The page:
Your social media accounts and hackers – what you need to know
For any business, a digital presence is important. No, not just important – it’s vital. Technology has made a tremendous impact on how businesses are run, making it easier than ever before. From connecting with customers to running a successful ad campaign, it can all be done with the touch of a button. However, it can be just as easy for someone to hack your business’ social media or digital advertising accounts and do some damage to your reputation or worse, your bank account. We, unfortunately, live in a world where this can happen to anyone at any time, but it can be prevented sometimes by following these key digital account etiquette tips:
Make sure you regularly check in on your accounts
It’s essential that you have someone running your social media accounts consistently and that this person knows exactly what they are doing. As a cautionary tale, we had a client call us recently who used to run their own Facebook account, business page, and advertising by boosting posts. It seemed simple enough to them, which is great, however…someone unfortunately hacked into their account and used it to run ads for other business pages through their account, racking up a large bill on their credit card. Not only did they have to recover access to their account, which is a pain in its own right, jumping through ridiculous hoops to do it, but they also had to deal at length with the credit card company to investigate the extra charges, prove that they didn’t make them, themselves and attempt to recover the funds that were spent on their behalf.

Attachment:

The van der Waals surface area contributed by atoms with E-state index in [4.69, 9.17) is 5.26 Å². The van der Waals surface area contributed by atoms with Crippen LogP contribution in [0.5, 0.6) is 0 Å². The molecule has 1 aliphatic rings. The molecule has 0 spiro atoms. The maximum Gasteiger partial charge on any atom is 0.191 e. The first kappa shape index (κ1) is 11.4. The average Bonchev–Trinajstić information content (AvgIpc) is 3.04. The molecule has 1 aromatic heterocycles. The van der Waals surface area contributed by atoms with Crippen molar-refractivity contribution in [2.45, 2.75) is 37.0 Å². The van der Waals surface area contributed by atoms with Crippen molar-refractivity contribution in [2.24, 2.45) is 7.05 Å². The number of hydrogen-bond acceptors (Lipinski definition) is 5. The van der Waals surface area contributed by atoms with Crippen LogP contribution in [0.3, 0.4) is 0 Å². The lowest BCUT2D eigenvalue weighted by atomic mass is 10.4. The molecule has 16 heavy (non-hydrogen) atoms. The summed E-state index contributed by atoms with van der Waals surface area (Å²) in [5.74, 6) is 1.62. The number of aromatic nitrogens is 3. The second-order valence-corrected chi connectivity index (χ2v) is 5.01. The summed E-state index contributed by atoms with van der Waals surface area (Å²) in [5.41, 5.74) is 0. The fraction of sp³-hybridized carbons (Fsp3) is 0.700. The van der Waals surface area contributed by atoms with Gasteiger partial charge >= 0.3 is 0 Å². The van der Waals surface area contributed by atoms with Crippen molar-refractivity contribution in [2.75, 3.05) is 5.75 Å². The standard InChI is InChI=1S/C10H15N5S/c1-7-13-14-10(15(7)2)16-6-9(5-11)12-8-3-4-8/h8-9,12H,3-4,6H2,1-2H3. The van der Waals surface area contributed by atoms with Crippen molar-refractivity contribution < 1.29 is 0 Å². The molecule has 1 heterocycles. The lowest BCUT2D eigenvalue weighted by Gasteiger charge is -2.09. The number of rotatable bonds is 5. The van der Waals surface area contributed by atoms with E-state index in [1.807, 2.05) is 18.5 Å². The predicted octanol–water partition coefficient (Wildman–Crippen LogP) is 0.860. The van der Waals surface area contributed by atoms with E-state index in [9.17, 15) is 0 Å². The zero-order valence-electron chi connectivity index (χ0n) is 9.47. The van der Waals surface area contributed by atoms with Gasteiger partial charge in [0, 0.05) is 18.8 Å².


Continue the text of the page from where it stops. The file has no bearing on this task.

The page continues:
By checking in on this account more frequently, this problem could have been caught much earlier on which would have saved this client a lot of time and trouble in the long run. It’s also a good idea to review which accounts your business is no longer using and closing those accounts…before they become a problem. Whether they are ad accounts or social media accounts that have been used in the past to manage a business page. If you’re not using them, shut them down, ensuring of course, that you have another access point before closing them out.